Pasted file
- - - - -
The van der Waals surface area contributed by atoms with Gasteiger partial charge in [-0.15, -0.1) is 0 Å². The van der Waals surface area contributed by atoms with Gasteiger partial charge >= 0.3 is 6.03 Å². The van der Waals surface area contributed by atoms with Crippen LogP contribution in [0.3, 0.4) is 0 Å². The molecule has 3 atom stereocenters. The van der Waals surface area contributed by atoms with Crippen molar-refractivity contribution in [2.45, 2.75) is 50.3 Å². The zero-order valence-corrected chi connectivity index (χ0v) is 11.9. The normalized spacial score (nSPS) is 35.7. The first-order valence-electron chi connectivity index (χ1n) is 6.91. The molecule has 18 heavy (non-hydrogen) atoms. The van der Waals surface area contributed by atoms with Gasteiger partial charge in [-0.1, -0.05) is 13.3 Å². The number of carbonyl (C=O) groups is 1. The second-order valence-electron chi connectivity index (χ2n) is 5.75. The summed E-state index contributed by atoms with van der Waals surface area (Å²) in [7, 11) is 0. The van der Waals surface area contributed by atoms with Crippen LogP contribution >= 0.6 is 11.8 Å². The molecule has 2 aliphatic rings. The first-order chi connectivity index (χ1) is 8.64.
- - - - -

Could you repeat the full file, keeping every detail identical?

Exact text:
The van der Waals surface area contributed by atoms with Gasteiger partial charge in [-0.15, -0.1) is 0 Å². The van der Waals surface area contributed by atoms with Gasteiger partial charge >= 0.3 is 6.03 Å². The van der Waals surface area contributed by atoms with Crippen LogP contribution in [0.3, 0.4) is 0 Å². The molecule has 3 atom stereocenters. The van der Waals surface area contributed by atoms with Crippen molar-refractivity contribution in [2.45, 2.75) is 50.3 Å². The zero-order valence-corrected chi connectivity index (χ0v) is 11.9. The normalized spacial score (nSPS) is 35.7. The first-order valence-electron chi connectivity index (χ1n) is 6.91. The molecule has 18 heavy (non-hydrogen) atoms. The van der Waals surface area contributed by atoms with Gasteiger partial charge in [-0.1, -0.05) is 13.3 Å². The number of carbonyl (C=O) groups is 1. The second-order valence-electron chi connectivity index (χ2n) is 5.75. The summed E-state index contributed by atoms with van der Waals surface area (Å²) in [7, 11) is 0. The van der Waals surface area contributed by atoms with Crippen LogP contribution >= 0.6 is 11.8 Å². The molecule has 2 aliphatic rings. The first-order chi connectivity index (χ1) is 8.64.